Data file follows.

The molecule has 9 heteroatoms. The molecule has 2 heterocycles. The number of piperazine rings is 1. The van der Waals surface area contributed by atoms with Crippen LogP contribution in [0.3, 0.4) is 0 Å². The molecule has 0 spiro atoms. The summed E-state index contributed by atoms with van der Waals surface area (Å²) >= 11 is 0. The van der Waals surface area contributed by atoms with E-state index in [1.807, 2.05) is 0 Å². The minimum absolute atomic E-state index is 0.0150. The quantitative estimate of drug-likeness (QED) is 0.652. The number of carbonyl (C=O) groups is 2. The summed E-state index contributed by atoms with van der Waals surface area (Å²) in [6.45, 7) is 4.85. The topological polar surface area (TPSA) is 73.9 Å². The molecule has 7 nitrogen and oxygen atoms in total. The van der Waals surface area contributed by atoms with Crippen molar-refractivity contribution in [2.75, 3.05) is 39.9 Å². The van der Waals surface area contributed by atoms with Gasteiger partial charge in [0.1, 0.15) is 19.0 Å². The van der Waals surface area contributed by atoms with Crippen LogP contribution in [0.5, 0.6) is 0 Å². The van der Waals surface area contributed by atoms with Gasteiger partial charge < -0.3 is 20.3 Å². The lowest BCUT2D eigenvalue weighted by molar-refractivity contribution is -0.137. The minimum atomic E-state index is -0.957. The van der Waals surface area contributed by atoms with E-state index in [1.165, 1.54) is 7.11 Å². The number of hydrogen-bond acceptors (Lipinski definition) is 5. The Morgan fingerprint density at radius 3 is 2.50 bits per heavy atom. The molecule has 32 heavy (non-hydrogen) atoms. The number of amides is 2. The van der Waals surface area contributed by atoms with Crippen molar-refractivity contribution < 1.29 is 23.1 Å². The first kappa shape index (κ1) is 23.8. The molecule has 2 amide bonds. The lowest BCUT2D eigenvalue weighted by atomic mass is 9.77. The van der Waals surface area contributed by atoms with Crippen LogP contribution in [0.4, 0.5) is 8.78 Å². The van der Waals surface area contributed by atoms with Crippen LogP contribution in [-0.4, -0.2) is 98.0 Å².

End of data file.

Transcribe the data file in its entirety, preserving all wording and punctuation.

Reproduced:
The molecule has 9 heteroatoms. The molecule has 2 heterocycles. The number of piperazine rings is 1. The van der Waals surface area contributed by atoms with Crippen LogP contribution in [0.3, 0.4) is 0 Å². The molecule has 0 spiro atoms. The summed E-state index contributed by atoms with van der Waals surface area (Å²) >= 11 is 0. The van der Waals surface area contributed by atoms with E-state index in [1.807, 2.05) is 0 Å². The minimum absolute atomic E-state index is 0.0150. The quantitative estimate of drug-likeness (QED) is 0.652. The number of carbonyl (C=O) groups is 2. The summed E-state index contributed by atoms with van der Waals surface area (Å²) in [6.45, 7) is 4.85. The topological polar surface area (TPSA) is 73.9 Å². The molecule has 7 nitrogen and oxygen atoms in total. The van der Waals surface area contributed by atoms with Crippen molar-refractivity contribution in [2.75, 3.05) is 39.9 Å². The van der Waals surface area contributed by atoms with Gasteiger partial charge in [0.1, 0.15) is 19.0 Å². The van der Waals surface area contributed by atoms with Crippen LogP contribution in [0.5, 0.6) is 0 Å². The van der Waals surface area contributed by atoms with Gasteiger partial charge < -0.3 is 20.3 Å². The lowest BCUT2D eigenvalue weighted by molar-refractivity contribution is -0.137. The minimum atomic E-state index is -0.957. The van der Waals surface area contributed by atoms with E-state index in [1.165, 1.54) is 7.11 Å². The number of hydrogen-bond acceptors (Lipinski definition) is 5. The Morgan fingerprint density at radius 3 is 2.50 bits per heavy atom. The molecule has 32 heavy (non-hydrogen) atoms. The number of amides is 2. The van der Waals surface area contributed by atoms with Crippen molar-refractivity contribution < 1.29 is 23.1 Å². The first kappa shape index (κ1) is 23.8. The molecule has 2 amide bonds. The lowest BCUT2D eigenvalue weighted by atomic mass is 9.77. The van der Waals surface area contributed by atoms with Crippen LogP contribution in [0.4, 0.5) is 8.78 Å². The van der Waals surface area contributed by atoms with Crippen LogP contribution in [-0.4, -0.2) is 98.0 Å².